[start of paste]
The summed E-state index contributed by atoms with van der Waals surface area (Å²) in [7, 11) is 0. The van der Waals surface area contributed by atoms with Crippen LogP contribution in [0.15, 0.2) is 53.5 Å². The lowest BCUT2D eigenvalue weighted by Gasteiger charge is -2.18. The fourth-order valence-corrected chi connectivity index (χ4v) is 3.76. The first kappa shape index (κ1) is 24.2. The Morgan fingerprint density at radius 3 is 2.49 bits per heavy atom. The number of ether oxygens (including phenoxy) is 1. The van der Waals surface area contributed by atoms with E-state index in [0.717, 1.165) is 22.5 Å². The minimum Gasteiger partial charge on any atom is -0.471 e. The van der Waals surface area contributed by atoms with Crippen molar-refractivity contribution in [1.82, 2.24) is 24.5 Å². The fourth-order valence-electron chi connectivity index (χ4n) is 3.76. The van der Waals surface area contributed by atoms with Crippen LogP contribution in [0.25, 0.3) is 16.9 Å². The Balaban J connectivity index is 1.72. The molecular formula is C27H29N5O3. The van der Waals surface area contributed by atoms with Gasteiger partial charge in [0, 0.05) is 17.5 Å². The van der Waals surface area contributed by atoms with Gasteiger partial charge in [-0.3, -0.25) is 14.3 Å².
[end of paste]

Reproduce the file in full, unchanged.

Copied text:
The summed E-state index contributed by atoms with van der Waals surface area (Å²) in [7, 11) is 0. The van der Waals surface area contributed by atoms with Crippen LogP contribution in [0.15, 0.2) is 53.5 Å². The lowest BCUT2D eigenvalue weighted by Gasteiger charge is -2.18. The fourth-order valence-corrected chi connectivity index (χ4v) is 3.76. The first kappa shape index (κ1) is 24.2. The Morgan fingerprint density at radius 3 is 2.49 bits per heavy atom. The number of ether oxygens (including phenoxy) is 1. The van der Waals surface area contributed by atoms with E-state index in [0.717, 1.165) is 22.5 Å². The minimum Gasteiger partial charge on any atom is -0.471 e. The van der Waals surface area contributed by atoms with Crippen molar-refractivity contribution in [1.82, 2.24) is 24.5 Å². The fourth-order valence-electron chi connectivity index (χ4n) is 3.76. The van der Waals surface area contributed by atoms with Crippen LogP contribution in [0.25, 0.3) is 16.9 Å². The Balaban J connectivity index is 1.72. The molecular formula is C27H29N5O3. The van der Waals surface area contributed by atoms with Gasteiger partial charge in [0, 0.05) is 17.5 Å². The van der Waals surface area contributed by atoms with Gasteiger partial charge in [-0.3, -0.25) is 14.3 Å².